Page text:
The Kellerberg (also spelled Kellerburg) and Feffernitz Camps in Austria housed 10,000 displaced persons between them in the late 1940s. The Camp was located near the town of Kellerberg in the Drava River valley, northwest of Villach, Austria. Largely new barracks, the camp consisted of, at minimum, beds and basic structures, although it was built up to include a Church, Cemetery, Theatre Hall, and barracks for living quarters as more persons arrived. The camp was multinational, Slovenes were the largest group followed by persons from the Baltic countries and other Eastern and Southeastern countries of Europe. While families had their own barracks for privacy, single men and women had separate barracks, one for women and one for men.
Educational courses and sports activities were organized to keep people of all ages involved. Courses included language classes, English and German, although lack of books and resources made progress difficult. The camp even had piano lessons.
This album from the Catholic Women’s League Archive, Relief and Refugee Committee papers, includes 42 black and white photographs with views of the camp, the buildings and structures, and groups involved, as well as a few snapshots of everyday life within the camp. Photographs are captioned: ‘views of the camp’; ‘Russ[ian] Committee’; ‘Sun-watch’; ‘Entrance to the Russian part’; ‘Orth[odox] church’; ‘Cemetery’; ‘Interior of the church’; ‘Choir’; ‘Church Sisters’; ‘Club’; ‘Fountain’; ‘Theatre’; ‘Theatre hall’; ‘Balalaika band’; ‘Theatre group’; ‘Russ[ian] second[ary] school’; ‘Russ[ian] kindergarten’; ‘Russ[ian] boy-scouts’; ‘Queue for lunch’; ‘Fire-brigade’; ‘Tinsmith workshop’; and ‘Canteen’.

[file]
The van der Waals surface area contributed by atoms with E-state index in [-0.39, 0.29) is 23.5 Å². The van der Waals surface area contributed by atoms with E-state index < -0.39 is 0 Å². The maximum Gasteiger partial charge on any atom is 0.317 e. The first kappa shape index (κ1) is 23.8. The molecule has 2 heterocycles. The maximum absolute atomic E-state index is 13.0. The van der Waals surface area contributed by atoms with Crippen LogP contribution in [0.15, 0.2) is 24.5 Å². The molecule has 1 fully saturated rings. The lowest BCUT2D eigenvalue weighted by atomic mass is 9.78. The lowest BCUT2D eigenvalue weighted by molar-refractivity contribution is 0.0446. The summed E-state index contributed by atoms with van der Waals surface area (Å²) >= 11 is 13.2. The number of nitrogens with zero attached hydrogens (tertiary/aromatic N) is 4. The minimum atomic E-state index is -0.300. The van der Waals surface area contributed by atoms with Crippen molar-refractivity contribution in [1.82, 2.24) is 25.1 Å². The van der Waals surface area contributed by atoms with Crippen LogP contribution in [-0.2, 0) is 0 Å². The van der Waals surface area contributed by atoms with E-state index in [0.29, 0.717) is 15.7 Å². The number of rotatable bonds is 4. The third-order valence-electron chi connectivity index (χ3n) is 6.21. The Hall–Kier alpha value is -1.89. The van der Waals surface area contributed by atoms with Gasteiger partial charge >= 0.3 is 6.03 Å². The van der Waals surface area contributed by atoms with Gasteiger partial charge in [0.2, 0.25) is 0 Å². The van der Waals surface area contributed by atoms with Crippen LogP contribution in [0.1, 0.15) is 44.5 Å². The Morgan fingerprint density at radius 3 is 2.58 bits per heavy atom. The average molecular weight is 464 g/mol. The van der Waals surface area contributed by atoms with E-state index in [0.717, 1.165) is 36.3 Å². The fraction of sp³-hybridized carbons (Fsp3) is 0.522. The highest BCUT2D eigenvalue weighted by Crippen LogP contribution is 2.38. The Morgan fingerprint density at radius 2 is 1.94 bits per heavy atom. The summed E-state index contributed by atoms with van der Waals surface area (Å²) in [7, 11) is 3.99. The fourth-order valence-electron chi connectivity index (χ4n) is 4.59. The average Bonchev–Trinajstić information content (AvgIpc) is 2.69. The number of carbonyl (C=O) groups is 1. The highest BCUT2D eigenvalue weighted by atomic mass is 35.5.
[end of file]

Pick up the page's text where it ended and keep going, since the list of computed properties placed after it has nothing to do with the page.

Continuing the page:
The album is made of red velvet covers and bound with coloured string. The cover includes painted characters from a Russian and/or Ukrainian fairy-tale. The figure on the right is most likely Pea-Roll Along, riding a horse and carrying a club or mace to slay the dragon. All Displaced Persons Camps but one were closed by 1952.